On December 14, Kasie and Rex were live again with this take on fresh takes on old stories. Here are the show notes:
Theme for the day
Retelling the Fairytales
- What’s the appeal of the fairytale?
- When/Why/How did this retelling thing start?
- How to do it right
So this started last week when we were making reference to those stories with expected endings, those classics we all pretty much know: fairytales.
We’ve touched on fairytales before when we discussed the Hero’s Journey and we come back to them again and again when we reference meeting your reader’s expectations. Some time back in 2018 we did an episode on The Seven Basic Plots, that great Christopher Booker book about the repeated patterns of storytellers.
Booker tells us there are seven frameworks:
- Rags to Riches – Cinderella, Rocky
- Overcoming the monster – Gilgamesh
- The monster & the thrilling escape from death – Dracula
- The Quest – Lord of the Rings
- The Voyage and Return – The Odyssey
- Comedy – Twelfth Night (mistaken identities, people in disguise)
- Tragedy – Sister Carrie (determinism and all that “can’t fight fate” stuff)
So think of some classic examples and let’s see which loose category they fit in.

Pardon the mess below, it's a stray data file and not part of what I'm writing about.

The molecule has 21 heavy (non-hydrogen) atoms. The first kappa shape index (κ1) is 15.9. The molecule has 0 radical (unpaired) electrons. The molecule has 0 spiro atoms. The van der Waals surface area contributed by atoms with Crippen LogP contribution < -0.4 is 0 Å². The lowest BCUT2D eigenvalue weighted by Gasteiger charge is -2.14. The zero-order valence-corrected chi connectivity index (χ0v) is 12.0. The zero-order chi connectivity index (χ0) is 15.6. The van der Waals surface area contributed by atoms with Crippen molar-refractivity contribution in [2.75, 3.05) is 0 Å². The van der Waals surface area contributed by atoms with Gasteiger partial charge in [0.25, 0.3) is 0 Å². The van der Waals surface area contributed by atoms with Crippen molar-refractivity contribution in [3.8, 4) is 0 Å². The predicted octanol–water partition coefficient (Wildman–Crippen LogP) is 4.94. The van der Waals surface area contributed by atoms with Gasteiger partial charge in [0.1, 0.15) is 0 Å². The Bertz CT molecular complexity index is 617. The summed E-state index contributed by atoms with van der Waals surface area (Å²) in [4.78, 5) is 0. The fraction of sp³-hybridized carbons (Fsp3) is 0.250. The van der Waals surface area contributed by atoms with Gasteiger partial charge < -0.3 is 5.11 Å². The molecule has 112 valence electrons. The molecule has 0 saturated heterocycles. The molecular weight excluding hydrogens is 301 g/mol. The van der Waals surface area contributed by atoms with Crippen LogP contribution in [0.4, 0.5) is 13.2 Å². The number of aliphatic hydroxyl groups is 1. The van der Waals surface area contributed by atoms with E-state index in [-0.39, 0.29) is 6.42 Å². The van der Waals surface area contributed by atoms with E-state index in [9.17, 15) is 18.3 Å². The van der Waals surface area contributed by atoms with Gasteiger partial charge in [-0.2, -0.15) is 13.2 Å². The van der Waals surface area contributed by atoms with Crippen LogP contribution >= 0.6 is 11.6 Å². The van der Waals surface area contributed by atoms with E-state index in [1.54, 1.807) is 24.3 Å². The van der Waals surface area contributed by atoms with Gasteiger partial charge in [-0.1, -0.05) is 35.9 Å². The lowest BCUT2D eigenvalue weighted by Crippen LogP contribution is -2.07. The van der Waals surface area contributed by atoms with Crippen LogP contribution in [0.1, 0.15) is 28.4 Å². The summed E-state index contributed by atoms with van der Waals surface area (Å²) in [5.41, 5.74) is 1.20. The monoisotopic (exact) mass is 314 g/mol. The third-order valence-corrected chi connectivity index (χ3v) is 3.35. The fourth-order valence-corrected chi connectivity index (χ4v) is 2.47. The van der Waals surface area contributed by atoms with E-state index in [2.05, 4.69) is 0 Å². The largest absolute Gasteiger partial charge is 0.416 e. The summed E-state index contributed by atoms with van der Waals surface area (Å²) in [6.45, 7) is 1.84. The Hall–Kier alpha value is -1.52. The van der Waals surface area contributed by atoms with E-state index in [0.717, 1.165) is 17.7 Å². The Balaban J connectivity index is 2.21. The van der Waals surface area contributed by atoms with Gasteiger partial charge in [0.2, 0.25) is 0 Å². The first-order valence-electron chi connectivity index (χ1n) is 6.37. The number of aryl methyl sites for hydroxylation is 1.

Then apply these categories to fairytales:
Cinderella — rags to riches, obviously
Beauty and the Beast — overcoming the monster
Mulan — the quest; but also people in disguise, right?
Little Red Riding Hood — the monster and thrilling escape
Rapunzel — the voyage and return
Okay, so there’s two ways to go with this because it started with us talking about the women in these stories not having agency – they couldn’t make their own destinies – last week when we talked about the damsel in distress.
So direction #1 – The YA novel’s lean toward giving the female leads more agency by “recasting” these classic stories.
Direction #2 – The modern telling (think cheesy teen movies) that make the female lead seem clever and competent.
I could go either way, really. So here’s notes on both:
Why did publishing pick up fairytale re-tellings recently?
Fantasy publisher Tor has this blog discussing the allure of fairytales and the sometimes not-so-childlike versions of the stories. Reasons for the remakes: